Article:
Back in the late 1990s, the state cooked up a smart plan to help boost energy efficiency in Massachusetts. The utilities — who knew their ratepayers and their needs best — would run a program to get droves of residents to upgrade their inefficient oil and gas boilers to state-of-the-art versions, switch to LED light bulbs, and make other household changes.
It worked. The Mass Save program became a leader nationally and emerged as one of the state’s best tools for slashing carbon pollution.
Through offering incentives to get off oil, it also dramatically expanded the use of gas. But as climate priorities shifted in recent years to moving away from fossil fuels wherever possible, questions have mounted about the gas companies’ control of the program. Now, lawmakers and climate advocates say, those questions are coming to a head after revelations last month that a Mass Save rebate offer for climate-friendly construction in Wellesley came with a demand that gas lines be installed.
“Wellesley’s experience has reignited an important conversation about whether the current structure of Mass Save is compatible with our climate goals,” said state Senator Cindy Creem, chair of the Senate Committee on Global Warming and Climate Change.
National Grid, which made the $1.5 million offer to Wellesley under the auspices of Mass Save, dropped the requirement for new gas lines after receiving inquiries from the Globe. But legislators said the initial offer shines a light on the inherent conflict of asking gas companies to help switch off gas. With critical deadlines to slash emissions in the state looming, legislators are considering how to change the program so it could better align with the state’s climate targets.
“It’s a major flaw in our state planning and our state laws,” said state Senator Jamie Eldridge, a Democrat representing Middlesex and Worcester. “The utilities should not be in charge of energy planning in Massachusetts.”
A spokesperson for Mass Save acknowledged the calls for a new structure but said the results speak for themselves. “Massachusetts consistently ranks at or near No. 1 for energy efficiency nationwide as we advance and meet some of the most ambitious decarbonization goals in the country,” the spokesperson wrote in an e-mail.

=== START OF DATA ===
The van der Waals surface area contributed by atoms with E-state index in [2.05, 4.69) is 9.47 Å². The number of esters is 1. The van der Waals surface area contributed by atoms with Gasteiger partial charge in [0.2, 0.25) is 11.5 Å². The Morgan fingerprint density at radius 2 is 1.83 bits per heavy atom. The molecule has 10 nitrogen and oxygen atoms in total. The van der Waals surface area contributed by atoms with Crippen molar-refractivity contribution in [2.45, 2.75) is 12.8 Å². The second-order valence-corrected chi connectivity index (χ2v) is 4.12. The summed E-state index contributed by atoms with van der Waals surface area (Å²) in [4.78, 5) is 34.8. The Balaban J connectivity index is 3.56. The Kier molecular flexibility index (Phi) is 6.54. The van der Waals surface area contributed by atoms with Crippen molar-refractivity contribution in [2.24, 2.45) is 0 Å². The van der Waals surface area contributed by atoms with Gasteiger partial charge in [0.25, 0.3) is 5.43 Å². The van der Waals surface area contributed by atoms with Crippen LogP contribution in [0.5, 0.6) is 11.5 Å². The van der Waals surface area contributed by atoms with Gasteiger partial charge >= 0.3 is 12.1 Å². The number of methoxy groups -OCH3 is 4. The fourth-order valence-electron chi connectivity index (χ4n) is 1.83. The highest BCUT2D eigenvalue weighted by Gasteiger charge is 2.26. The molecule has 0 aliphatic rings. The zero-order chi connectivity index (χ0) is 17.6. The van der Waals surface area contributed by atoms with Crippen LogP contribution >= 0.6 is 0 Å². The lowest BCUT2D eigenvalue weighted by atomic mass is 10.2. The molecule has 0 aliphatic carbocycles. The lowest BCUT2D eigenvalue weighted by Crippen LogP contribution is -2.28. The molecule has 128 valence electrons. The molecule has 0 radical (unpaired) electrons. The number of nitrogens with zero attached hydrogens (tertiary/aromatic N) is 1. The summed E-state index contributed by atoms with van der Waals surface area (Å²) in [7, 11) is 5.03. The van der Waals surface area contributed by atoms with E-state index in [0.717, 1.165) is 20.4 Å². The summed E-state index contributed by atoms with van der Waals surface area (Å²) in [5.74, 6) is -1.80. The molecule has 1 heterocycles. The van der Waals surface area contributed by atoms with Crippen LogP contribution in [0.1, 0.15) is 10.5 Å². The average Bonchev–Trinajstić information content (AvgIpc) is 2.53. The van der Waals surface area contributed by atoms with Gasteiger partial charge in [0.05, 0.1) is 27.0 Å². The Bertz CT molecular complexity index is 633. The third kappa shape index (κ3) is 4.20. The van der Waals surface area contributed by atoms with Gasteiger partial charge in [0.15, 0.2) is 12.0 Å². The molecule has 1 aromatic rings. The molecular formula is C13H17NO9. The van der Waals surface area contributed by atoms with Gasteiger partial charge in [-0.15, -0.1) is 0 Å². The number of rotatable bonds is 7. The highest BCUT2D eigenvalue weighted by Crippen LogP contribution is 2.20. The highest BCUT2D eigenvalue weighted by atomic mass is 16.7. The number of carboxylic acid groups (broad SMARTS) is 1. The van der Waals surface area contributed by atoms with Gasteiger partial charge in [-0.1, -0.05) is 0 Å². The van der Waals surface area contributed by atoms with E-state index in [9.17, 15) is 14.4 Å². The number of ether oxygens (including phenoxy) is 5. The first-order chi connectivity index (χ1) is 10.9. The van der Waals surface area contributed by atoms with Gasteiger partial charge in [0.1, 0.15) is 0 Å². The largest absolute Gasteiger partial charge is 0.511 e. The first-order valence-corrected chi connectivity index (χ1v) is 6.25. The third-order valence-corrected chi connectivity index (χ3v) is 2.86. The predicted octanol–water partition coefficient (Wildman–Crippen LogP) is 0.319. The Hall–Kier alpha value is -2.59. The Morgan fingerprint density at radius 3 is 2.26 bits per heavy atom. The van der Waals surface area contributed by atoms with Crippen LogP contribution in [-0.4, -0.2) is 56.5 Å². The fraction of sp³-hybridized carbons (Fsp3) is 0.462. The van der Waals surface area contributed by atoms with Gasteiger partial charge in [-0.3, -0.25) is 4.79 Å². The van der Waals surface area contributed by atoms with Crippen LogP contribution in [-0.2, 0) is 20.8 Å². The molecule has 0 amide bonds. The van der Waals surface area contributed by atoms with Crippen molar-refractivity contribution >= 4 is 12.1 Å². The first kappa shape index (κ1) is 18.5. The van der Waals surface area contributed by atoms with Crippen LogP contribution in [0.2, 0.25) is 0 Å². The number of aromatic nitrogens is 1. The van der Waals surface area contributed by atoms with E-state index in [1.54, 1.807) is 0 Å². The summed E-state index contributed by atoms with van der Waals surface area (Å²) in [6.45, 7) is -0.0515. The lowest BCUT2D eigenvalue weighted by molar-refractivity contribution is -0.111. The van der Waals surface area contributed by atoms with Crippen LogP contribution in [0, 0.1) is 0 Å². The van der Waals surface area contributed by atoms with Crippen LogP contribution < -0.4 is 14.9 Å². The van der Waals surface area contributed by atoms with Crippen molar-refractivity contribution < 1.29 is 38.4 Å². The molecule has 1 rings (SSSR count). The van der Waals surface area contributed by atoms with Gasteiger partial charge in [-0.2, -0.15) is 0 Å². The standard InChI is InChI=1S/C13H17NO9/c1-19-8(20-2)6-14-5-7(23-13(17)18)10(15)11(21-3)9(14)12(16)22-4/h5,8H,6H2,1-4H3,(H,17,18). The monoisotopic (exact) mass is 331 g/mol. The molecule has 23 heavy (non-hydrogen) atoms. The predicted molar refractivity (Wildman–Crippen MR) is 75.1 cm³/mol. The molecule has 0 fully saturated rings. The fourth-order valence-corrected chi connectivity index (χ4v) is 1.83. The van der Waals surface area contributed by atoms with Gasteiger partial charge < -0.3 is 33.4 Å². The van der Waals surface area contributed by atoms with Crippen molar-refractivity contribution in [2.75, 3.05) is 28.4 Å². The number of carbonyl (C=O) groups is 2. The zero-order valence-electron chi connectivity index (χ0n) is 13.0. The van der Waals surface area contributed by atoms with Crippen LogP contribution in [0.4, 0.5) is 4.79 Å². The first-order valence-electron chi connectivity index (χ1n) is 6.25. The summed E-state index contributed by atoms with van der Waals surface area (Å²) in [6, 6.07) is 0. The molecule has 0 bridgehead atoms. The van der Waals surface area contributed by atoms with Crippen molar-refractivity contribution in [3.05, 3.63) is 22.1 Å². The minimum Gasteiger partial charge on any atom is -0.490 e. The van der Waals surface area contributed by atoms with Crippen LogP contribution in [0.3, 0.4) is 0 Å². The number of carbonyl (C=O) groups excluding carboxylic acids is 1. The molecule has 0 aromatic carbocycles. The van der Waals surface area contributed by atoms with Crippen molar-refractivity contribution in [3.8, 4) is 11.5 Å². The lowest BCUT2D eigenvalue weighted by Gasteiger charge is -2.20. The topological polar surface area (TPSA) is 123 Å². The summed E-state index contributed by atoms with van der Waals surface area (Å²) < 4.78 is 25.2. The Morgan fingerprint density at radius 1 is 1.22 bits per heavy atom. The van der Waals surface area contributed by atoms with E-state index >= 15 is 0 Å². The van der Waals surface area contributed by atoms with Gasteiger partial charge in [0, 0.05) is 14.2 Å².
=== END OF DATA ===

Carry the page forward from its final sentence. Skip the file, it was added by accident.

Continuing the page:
Senator Michael Barrett, one of the lead authors of Massachusetts’ 2021 and 2022 climate laws, is among a handful of legislators who has proposed alternatives to the current Mass Save structure. A bill he introduced last session proposes that Mass Save have new leadership installed in the form of a chief executive and board of directors, which would include representatives from various agencies and interests, including the utilities as well as three members from environmental justice communities.
When the Legislature begins a new session next year, Barrett said, he expects the bill to be taken up again, possibly with modified language. “We’ve got to have more accountability,” he said. “And I want natural gas off the starting team. I want public interest representatives, government officials, and electric power leaders on the field, representing Massachusetts interests.”
Barrett said that he’ll be looking to other states’ efficiency programs, including Maine’s, which is operated by a quasi-governmental body and overseen by a board made up of several interests — but not the utilities.
The Mass Save program plays a central role in the state’s climate effort. Buildings account for more than half of the energy consumed annually in Massachusetts, according to the state, and the efficiency measures promoted by the program are the best tool available for incentivizing climate-friendly building upgrades. The program had a major overhaul earlier this year, thanks to requirements instituted by the 2021 climate law. Those changes included rebates that, for the first time, would help natural gas customers switch to electric heat pumps.
But still, the pace is far behind the 100,000 homes a year that the state’s own climate plan says should be switching each year from fossil fuels to electricity for heating and cooling. The conversion to electric heat pumps — along with the greening of the electrical grid — is a core component of how the state aims to slash emissions by 50 percent below 1990 levels by 2030 and get to net-zero emissions by 2050.
In the first half of this year, with the new rebates in place, Mass Save reported fully displacing 848 oil, gas or propane systems, compared with just 461 in all of 2020. Another 2,795 households replaced their electric resistance systems with heat pumps, and 2,888 households had a partial displacement, where heat pumps were added to fossil fuel systems.
While the speed of heat pump installation has clearly picked up, advocates say it’s far from what is needed.
“I think we’ve reached peak Mass Save,” said Larry Chretien, director of the advocacy nonprofit Green Energy Consumers Alliance. “Now we’re having to come to grips with making deep reductions in greenhouse gases that I think are incompatible with the business model of gas utilities.”
Another climate advocate, Caitlin Peale Sloan, vice president of the Conservation Law Foundation in Massachusetts, said, “If we stay with the program we have, I think it’s very unlikely that Mass Save will hold up its end of its share of emissions cuts, and that would be disastrous.”
The problem, she said, is not necessarily the utilities, which have an obligation to their shareholders, in addition to the requirements of the Mass Save program. “They do what they are legally allowed to do,” Sloan said.